On May 7, Super Junior’s youngest member, Cho Kyuhyun, was discharged from the army. As a Super Junior fan, this is exciting news as we eagerly await for his future projects, both solo and with the group. But the news left me with some interesting feelings.
For starters, this is the first time in nearly 10 years Super Junior hasn’t had a member in the army. Think of all of the idol groups that have debuted and disbanded within that time. I’m sure you could measure how long they’ve been in the fandom by what member of Super Junior was in the army when they joined (Heechul for me). Yes, I’m happy that they’ve all finished their service, but a moment of silence is needed. It was the end of an era, everyone. We must pay our respect.
Secondly, I’m struck how much the scene of K-pop is changing.
It would be hyperbolic to think there were no lawsuits before 2014, but with one of the biggest lawsuits in recent history being resolved, it did change things. JYJ winning their lawsuit against SM Entertainment was a modern-day David versus Goliath. More important, this gave artists the confidence they needed to go up against their companies.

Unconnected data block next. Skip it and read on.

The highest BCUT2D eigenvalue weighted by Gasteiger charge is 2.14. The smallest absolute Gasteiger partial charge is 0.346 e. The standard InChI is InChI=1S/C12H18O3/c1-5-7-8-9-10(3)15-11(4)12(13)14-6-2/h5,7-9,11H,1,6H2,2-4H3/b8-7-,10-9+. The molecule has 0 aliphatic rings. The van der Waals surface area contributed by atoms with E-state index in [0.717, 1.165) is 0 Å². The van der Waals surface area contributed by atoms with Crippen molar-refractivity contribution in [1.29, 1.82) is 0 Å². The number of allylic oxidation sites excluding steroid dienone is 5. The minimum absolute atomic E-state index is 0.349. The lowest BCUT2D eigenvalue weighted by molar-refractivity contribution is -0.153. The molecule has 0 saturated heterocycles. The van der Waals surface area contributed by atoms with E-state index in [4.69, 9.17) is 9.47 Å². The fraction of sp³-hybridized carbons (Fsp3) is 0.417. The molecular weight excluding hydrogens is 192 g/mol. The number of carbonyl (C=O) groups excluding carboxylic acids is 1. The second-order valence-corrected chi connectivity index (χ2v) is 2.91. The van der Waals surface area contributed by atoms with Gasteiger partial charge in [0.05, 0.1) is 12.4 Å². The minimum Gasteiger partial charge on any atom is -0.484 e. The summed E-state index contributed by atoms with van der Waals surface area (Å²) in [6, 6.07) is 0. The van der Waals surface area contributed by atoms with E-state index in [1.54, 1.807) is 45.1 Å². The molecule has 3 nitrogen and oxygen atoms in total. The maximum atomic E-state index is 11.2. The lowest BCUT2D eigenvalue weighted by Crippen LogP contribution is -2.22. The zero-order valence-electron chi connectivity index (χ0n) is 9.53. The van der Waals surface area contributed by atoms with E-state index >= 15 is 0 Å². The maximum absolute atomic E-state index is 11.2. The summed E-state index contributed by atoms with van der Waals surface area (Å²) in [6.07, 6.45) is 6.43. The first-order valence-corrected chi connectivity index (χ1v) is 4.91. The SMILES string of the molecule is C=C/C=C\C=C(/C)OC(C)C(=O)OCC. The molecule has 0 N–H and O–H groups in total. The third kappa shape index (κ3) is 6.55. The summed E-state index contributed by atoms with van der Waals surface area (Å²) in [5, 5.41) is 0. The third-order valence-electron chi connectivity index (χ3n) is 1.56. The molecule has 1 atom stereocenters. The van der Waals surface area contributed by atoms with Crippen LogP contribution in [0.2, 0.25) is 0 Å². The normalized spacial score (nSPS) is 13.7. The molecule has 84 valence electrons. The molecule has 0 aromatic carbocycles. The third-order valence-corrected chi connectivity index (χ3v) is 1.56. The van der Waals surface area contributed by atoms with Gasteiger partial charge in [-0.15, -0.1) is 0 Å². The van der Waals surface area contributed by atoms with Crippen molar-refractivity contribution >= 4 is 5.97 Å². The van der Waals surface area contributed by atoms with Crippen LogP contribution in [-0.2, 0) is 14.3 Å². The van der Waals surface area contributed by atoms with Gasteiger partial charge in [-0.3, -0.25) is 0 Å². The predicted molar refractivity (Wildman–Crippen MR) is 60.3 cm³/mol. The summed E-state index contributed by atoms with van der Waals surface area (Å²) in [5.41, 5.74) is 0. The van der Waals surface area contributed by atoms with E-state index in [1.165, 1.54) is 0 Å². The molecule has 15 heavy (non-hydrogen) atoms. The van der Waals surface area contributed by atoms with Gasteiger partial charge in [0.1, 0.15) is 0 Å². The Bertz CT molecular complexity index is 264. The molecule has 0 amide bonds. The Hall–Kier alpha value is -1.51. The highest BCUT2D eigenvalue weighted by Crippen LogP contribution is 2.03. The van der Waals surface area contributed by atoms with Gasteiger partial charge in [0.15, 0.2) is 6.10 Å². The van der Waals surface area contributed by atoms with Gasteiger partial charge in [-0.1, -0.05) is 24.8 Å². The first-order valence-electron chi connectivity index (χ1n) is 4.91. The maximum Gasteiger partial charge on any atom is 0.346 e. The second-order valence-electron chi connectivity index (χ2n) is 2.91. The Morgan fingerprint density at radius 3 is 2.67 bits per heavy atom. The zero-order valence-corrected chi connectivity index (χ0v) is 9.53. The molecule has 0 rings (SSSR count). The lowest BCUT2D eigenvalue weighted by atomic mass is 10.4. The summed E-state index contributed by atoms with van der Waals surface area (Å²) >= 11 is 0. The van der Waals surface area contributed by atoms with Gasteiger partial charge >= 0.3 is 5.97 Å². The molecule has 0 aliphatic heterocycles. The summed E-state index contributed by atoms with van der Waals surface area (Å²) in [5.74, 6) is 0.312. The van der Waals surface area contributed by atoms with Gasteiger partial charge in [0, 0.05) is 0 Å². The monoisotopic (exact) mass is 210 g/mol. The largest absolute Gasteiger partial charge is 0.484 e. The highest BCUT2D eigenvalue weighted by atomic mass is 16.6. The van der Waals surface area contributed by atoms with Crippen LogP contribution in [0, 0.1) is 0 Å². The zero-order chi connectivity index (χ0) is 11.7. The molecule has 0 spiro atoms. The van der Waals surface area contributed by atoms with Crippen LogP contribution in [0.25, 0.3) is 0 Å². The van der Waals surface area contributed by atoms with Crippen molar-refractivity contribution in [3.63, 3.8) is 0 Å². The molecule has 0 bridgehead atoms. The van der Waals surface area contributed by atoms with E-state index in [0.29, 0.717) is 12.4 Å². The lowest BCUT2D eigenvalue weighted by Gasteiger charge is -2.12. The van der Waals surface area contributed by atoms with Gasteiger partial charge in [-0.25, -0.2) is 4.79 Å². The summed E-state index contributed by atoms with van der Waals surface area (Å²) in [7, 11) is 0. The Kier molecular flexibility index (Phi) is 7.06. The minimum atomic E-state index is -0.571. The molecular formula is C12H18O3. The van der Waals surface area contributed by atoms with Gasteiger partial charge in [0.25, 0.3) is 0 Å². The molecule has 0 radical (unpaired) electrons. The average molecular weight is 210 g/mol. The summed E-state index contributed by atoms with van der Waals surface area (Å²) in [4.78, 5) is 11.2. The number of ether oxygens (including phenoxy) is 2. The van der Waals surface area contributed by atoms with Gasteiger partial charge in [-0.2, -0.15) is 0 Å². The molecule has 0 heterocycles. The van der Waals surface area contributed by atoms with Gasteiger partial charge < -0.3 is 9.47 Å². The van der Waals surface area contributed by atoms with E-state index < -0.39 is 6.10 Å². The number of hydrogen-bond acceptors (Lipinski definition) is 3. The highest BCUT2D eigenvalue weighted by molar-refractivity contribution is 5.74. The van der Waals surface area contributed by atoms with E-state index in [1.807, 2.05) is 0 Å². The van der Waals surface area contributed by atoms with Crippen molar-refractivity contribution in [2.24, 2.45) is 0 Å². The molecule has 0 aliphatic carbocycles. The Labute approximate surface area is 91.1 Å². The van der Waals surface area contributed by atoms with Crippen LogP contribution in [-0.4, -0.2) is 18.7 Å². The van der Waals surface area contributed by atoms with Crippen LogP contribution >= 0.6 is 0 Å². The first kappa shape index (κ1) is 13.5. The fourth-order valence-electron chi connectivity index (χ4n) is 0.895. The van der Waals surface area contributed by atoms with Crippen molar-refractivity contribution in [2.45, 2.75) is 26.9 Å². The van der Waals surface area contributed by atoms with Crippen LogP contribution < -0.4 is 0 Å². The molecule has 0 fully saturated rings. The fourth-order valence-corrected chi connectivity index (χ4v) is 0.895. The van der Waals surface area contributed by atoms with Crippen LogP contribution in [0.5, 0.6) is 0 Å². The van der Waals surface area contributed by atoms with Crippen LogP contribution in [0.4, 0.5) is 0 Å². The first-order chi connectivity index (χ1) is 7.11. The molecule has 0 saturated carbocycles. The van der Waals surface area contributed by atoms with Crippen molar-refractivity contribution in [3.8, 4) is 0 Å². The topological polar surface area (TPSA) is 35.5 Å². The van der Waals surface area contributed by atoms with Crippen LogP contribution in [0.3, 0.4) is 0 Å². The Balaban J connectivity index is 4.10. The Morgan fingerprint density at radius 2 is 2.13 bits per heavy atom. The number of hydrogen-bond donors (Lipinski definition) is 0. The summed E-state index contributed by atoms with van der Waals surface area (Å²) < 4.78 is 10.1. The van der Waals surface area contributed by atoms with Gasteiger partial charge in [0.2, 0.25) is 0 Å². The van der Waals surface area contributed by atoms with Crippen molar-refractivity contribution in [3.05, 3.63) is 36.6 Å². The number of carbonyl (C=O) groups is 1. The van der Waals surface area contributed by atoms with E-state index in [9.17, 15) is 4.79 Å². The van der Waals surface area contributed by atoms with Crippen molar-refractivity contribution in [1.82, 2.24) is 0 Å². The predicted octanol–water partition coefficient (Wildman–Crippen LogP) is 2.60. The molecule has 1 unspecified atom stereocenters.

In September 2014, ZE:A leader, JunYoung, notoriously aired his grievances against their company Star Empire, releasing income receipts and threatening to release damaging documents. It was resolved within five days. Two months later, B.A.P sued their then company, TS Entertainment, over fair wages and poor working conditions. The lawsuit was settled in August 2015 and the group returned to stage in November of the same year.
While each case might not be as successful as theirs, it still acts as a beacon. It is possible to win or at least to leave without destroying your career.
2. Starting their own labels
Over the years, there has also been a surge of idols starting their own labels. In the past, artists found various ways to establish their independence, such as merely signing with a distribution company or a sub-label. Now we have more stars launching companies. Zico‘s King of the Jungle (KOZ), Psy‘s P-NATION and Crush‘s unnamed agency.
But even that is evolving. Taecyeon of 2PM and Ravi of VIXX have all decided to start their own companies but will remain in their respective groups.
While we’re still not sure how any of this will really work in practice or how far it’ll go, it is by no means the end of this evolution. Time to brace ourselves, gang.